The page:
Former Univeristy of Kentucky basketball coach Adolph Rupp, left, and musician and bandleader Lawrence Welk during the first first concert in Rupp Arena, Oct. 17, 1976. The concert featuring Welk and his orchestra, was attended by about 20,000 fans on a Sunday afternoon. Welk, then 73, and Rupp had been friends for many years. Welk, told the crowd that Rupp had promised him a chance to play at the opening of the arena named in his honor. He thanked Rupp and gave him a baton as a memento. Rupp died a little more than a year later, on Dec. 10, 1977. Welk died May 17, 1992. Click here to see more images from our archives of that concert. Photo by Chela Richardson | Staff

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Alfalfa restaurant, 1975

Mary Martin served customers at Alfalfa in February 1975. The iconic Lexington restaurant opened here, on South Limestone across from the University of Kentucky, in 1973, started by six twenty-somethings with about $3,700. The restaurant’s menu was modeled after that of a health-food store. Items on the chalkboard in this image include eggplant stew with rice for $1.50, potato pudding with salad for $1.75 and a slice of cranberry loaf for 45 cents. Click on the image for a closer look. “Most of the things we cook are things we like to eat,” co-owner Artie Hoard, 26, said in 1975. In 1973, Alfalfa employed 25 people and didn’t have enough chairs. On opening day, the restaurant promised a free meal to anyone who contributed a chair. Alfalfa moved in 2005 to its current address, 141 East Main Street. In May 2017, new owners said they will update the restaurant’s offerings but keep their local-food roots. Photo by David Perry | Staff

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Chess masters at National High School Champion Chess Tournament, 1992

World chess champion Garry Kasparov signed a chess board for Steve Kreyenbuhl on May 10, 1992, at the National High School Champion Chess Tournament at the Lexington Center. Kasparov, who at age 22 became the youngest ever undisputed world chess champion in 1985, was the star attraction on the final day. Hundreds of competitors stood in line for a chance to shake the grandmaster’s hand, and four members of the Bryan Station Middle School chess team got the chance to lose to the 29-year-old Russian citizen, whom many consider the greatest chess player of all time. Lesley Brashear, 13, was one of the lucky Bryan Station students who got to play the champ. “It was really cool. Every move I made, he always had a comeback. There was no way to get around him,” Lesley said. Kasparov let each student dictate his opening move, allowing the youngsters a strong start. He quietly suggested good moves. Kasparov said chess gives young people self-confidence and self-esteem by teaching responsibility. “You win, you lose; it’s your responsibility.” Photo by Tim Sharp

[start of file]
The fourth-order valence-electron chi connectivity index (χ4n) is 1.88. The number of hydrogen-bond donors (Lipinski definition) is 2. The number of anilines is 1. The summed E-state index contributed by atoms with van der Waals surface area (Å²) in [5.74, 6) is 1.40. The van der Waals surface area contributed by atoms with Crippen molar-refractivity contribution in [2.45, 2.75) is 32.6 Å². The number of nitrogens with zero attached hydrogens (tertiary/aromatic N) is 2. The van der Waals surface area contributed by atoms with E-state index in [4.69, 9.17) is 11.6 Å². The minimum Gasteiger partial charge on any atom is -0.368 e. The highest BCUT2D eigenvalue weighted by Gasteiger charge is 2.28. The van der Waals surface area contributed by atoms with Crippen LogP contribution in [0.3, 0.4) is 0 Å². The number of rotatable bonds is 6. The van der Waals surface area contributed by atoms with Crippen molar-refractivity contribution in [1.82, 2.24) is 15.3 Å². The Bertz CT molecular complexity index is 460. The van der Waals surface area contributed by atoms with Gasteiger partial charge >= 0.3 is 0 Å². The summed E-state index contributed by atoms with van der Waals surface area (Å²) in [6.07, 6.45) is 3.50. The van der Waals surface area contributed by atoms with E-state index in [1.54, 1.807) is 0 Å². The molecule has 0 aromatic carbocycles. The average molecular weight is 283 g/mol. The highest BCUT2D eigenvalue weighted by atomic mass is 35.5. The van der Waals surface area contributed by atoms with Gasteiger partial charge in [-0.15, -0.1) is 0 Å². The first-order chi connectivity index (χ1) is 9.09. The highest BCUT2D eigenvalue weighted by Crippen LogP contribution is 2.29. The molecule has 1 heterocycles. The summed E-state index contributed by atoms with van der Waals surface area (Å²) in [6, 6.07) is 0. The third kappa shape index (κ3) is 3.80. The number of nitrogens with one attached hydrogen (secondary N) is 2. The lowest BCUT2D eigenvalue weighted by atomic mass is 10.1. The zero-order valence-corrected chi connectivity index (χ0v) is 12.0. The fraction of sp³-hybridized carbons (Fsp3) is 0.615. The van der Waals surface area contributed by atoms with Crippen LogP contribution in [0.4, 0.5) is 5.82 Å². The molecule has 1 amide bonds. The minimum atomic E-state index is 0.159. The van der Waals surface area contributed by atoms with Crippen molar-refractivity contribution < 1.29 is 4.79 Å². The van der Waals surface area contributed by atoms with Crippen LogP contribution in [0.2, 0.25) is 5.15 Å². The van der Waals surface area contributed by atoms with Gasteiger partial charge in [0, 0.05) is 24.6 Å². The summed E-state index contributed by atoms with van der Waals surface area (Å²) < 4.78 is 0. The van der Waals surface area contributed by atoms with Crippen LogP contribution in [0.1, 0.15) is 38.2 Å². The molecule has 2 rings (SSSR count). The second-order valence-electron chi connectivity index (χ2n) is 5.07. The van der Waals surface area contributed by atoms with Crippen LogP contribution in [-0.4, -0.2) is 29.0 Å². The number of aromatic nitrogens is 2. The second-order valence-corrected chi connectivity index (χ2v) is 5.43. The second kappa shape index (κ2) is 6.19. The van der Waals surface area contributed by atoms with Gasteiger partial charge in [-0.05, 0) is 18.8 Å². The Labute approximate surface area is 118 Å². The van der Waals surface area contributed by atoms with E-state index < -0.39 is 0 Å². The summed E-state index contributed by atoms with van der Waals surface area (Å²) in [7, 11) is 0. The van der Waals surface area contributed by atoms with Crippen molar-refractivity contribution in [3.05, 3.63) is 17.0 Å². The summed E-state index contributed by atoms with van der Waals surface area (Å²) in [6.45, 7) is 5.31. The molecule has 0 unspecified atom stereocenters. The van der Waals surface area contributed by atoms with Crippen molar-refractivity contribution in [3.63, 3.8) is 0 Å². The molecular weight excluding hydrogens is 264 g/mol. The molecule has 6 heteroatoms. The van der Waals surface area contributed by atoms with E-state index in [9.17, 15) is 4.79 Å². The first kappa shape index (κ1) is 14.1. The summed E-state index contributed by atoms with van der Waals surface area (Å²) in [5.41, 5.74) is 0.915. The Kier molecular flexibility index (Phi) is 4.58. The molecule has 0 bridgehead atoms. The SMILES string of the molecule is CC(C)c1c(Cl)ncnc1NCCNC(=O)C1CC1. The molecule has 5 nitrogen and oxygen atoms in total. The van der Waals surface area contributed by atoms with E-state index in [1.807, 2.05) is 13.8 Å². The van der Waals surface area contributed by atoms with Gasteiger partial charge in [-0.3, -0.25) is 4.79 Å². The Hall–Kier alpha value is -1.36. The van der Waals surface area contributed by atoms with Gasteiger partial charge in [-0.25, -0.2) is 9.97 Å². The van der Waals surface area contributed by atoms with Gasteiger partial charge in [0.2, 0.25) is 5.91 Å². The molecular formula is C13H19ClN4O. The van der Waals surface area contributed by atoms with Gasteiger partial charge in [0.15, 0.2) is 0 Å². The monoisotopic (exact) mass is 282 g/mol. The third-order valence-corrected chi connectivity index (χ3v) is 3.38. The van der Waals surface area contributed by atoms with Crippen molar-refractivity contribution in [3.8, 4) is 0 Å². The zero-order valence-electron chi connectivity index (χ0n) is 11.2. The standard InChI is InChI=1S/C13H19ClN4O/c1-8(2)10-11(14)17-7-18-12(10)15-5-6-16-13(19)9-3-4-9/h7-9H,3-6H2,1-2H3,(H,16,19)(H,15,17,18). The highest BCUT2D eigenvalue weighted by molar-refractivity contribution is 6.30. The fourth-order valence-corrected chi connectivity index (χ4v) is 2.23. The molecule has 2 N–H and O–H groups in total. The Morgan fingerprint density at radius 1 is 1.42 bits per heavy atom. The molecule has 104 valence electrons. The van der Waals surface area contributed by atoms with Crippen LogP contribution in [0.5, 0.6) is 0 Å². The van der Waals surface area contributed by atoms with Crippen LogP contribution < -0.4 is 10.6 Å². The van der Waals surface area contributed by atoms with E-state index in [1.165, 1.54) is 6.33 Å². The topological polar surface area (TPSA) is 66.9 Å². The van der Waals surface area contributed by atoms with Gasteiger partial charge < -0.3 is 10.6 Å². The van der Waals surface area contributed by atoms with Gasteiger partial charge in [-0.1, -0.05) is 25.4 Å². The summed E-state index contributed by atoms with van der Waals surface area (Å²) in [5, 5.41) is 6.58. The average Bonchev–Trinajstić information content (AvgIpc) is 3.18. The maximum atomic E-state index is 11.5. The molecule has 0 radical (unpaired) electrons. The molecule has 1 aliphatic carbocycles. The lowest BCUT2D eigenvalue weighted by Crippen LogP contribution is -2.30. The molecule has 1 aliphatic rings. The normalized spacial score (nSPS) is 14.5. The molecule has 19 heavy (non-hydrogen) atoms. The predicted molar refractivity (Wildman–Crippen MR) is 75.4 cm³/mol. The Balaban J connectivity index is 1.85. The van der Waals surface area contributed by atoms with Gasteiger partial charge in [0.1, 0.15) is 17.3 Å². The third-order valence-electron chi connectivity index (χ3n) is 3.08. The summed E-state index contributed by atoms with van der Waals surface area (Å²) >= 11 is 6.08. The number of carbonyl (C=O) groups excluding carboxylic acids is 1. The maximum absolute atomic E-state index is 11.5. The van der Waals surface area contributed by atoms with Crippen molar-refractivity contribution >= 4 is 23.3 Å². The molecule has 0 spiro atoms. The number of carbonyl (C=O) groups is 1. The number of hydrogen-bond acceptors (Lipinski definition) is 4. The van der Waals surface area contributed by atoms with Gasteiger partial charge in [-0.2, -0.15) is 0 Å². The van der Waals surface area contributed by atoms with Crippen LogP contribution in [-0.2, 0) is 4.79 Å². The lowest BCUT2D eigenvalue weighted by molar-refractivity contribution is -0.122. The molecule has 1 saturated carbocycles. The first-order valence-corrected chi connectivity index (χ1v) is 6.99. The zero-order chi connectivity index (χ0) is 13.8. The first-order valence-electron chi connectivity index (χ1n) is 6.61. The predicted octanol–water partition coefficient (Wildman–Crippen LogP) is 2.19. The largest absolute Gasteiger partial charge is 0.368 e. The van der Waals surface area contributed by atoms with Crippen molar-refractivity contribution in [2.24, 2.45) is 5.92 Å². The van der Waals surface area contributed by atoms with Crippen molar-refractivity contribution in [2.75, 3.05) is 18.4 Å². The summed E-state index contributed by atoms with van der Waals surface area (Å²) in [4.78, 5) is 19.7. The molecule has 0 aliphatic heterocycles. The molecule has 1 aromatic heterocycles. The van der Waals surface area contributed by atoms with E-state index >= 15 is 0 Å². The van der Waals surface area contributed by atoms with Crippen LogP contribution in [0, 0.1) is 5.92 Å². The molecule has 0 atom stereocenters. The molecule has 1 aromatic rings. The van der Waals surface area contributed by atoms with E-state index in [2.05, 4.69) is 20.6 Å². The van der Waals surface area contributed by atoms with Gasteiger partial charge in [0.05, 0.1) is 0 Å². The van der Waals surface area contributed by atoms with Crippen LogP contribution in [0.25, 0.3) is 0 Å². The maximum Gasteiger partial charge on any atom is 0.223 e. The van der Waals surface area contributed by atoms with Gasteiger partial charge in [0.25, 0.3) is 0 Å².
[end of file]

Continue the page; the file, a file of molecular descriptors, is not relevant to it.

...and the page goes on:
International chess grandmaster Gregory Kaidanov played 59 games simultaneously on May 7, 1992, during the National High School Champion Chess Tournament. About 1,100 students from more than 30 states came to the Lexington Center for the weekend tournament. More than 150 of them were Kentuckians. Even though it was a high school tournament and most of the players were from that age group, students of all grades were allowed to enter. The defending champion was an eighth-grader from New York. The youngest participant was a fifth-grader from Arizona. A senior from New Jersey won the tournament, during which almost 400 trophies were awarded. Two Kentuckians finished 12th and 26th in the championship division. In team competition, South Oldham High in Crestwood finished 14th in the championship division, and Lexington’s Henry Clay High School finished 21st. Henry Clay also finished fifth in the five-minute speed chess blitz contest. Photo by Tom Marks | Staff